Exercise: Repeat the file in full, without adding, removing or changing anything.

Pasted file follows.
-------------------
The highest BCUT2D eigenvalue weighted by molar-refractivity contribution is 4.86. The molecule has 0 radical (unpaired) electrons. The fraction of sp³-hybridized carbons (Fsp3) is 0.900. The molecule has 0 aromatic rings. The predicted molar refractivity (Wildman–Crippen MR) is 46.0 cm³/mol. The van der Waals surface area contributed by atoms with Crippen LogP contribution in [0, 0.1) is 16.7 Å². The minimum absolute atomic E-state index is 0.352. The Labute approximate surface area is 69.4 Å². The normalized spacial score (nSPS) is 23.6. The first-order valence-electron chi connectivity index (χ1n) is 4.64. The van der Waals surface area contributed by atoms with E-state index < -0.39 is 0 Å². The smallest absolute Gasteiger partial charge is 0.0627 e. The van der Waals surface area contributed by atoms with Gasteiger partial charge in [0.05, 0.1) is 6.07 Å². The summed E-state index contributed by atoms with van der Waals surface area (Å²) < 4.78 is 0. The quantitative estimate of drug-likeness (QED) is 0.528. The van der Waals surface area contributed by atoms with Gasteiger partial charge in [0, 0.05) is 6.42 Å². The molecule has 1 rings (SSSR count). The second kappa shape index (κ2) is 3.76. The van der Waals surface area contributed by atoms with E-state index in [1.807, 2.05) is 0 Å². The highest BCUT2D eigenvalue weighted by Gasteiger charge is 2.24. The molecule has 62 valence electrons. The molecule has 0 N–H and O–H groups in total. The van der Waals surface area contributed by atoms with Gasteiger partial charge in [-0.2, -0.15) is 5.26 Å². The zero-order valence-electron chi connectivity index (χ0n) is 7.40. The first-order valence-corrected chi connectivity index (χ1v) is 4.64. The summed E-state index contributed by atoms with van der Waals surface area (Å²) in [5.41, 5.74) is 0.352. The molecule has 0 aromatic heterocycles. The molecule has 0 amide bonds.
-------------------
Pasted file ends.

The highest BCUT2D eigenvalue weighted by molar-refractivity contribution is 4.86. The molecule has 0 radical (unpaired) electrons. The fraction of sp³-hybridized carbons (Fsp3) is 0.900. The molecule has 0 aromatic rings. The predicted molar refractivity (Wildman–Crippen MR) is 46.0 cm³/mol. The van der Waals surface area contributed by atoms with Crippen LogP contribution in [0, 0.1) is 16.7 Å². The minimum absolute atomic E-state index is 0.352. The Labute approximate surface area is 69.4 Å². The normalized spacial score (nSPS) is 23.6. The first-order valence-electron chi connectivity index (χ1n) is 4.64. The van der Waals surface area contributed by atoms with E-state index < -0.39 is 0 Å². The smallest absolute Gasteiger partial charge is 0.0627 e. The van der Waals surface area contributed by atoms with Gasteiger partial charge in [0.05, 0.1) is 6.07 Å². The summed E-state index contributed by atoms with van der Waals surface area (Å²) < 4.78 is 0. The quantitative estimate of drug-likeness (QED) is 0.528. The van der Waals surface area contributed by atoms with Gasteiger partial charge in [0, 0.05) is 6.42 Å². The molecule has 1 rings (SSSR count). The second kappa shape index (κ2) is 3.76. The van der Waals surface area contributed by atoms with E-state index in [1.807, 2.05) is 0 Å². The highest BCUT2D eigenvalue weighted by Gasteiger charge is 2.24. The molecule has 62 valence electrons. The molecule has 0 N–H and O–H groups in total. The van der Waals surface area contributed by atoms with Gasteiger partial charge in [-0.2, -0.15) is 5.26 Å². The zero-order valence-electron chi connectivity index (χ0n) is 7.40. The first-order valence-corrected chi connectivity index (χ1v) is 4.64. The summed E-state index contributed by atoms with van der Waals surface area (Å²) in [5.41, 5.74) is 0.352. The molecule has 0 aromatic heterocycles. The molecule has 0 amide bonds.